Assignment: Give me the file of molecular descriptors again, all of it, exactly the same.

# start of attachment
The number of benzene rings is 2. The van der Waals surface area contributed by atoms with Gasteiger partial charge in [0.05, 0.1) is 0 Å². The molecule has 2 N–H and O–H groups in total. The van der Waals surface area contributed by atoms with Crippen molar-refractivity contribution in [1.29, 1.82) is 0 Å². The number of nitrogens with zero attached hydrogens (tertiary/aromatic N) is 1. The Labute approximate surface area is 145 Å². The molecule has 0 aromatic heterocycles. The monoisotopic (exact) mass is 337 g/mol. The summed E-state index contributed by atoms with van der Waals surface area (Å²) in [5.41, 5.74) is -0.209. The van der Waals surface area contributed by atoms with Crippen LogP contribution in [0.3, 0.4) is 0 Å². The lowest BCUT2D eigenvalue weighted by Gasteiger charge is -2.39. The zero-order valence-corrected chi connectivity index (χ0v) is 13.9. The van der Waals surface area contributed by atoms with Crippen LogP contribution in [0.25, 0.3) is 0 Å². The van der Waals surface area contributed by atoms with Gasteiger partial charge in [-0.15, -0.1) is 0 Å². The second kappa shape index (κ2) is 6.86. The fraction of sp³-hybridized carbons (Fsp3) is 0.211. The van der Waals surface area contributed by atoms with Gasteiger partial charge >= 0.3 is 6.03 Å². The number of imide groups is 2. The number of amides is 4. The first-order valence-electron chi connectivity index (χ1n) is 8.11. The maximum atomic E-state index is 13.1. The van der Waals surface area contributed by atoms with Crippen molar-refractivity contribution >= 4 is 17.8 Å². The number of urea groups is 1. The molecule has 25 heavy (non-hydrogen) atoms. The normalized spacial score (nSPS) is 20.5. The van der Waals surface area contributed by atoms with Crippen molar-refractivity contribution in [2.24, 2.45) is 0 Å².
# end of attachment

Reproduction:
The number of benzene rings is 2. The van der Waals surface area contributed by atoms with Gasteiger partial charge in [0.05, 0.1) is 0 Å². The molecule has 2 N–H and O–H groups in total. The van der Waals surface area contributed by atoms with Crippen molar-refractivity contribution in [1.29, 1.82) is 0 Å². The number of nitrogens with zero attached hydrogens (tertiary/aromatic N) is 1. The Labute approximate surface area is 145 Å². The molecule has 0 aromatic heterocycles. The monoisotopic (exact) mass is 337 g/mol. The summed E-state index contributed by atoms with van der Waals surface area (Å²) in [5.41, 5.74) is -0.209. The van der Waals surface area contributed by atoms with Crippen LogP contribution in [0.3, 0.4) is 0 Å². The lowest BCUT2D eigenvalue weighted by Gasteiger charge is -2.39. The zero-order valence-corrected chi connectivity index (χ0v) is 13.9. The van der Waals surface area contributed by atoms with Crippen LogP contribution in [0.25, 0.3) is 0 Å². The van der Waals surface area contributed by atoms with Gasteiger partial charge in [-0.15, -0.1) is 0 Å². The second kappa shape index (κ2) is 6.86. The fraction of sp³-hybridized carbons (Fsp3) is 0.211. The van der Waals surface area contributed by atoms with Gasteiger partial charge >= 0.3 is 6.03 Å². The number of imide groups is 2. The number of amides is 4. The first-order valence-electron chi connectivity index (χ1n) is 8.11. The maximum atomic E-state index is 13.1. The van der Waals surface area contributed by atoms with Crippen molar-refractivity contribution >= 4 is 17.8 Å². The number of urea groups is 1. The molecule has 25 heavy (non-hydrogen) atoms. The normalized spacial score (nSPS) is 20.5. The van der Waals surface area contributed by atoms with Crippen molar-refractivity contribution in [2.24, 2.45) is 0 Å².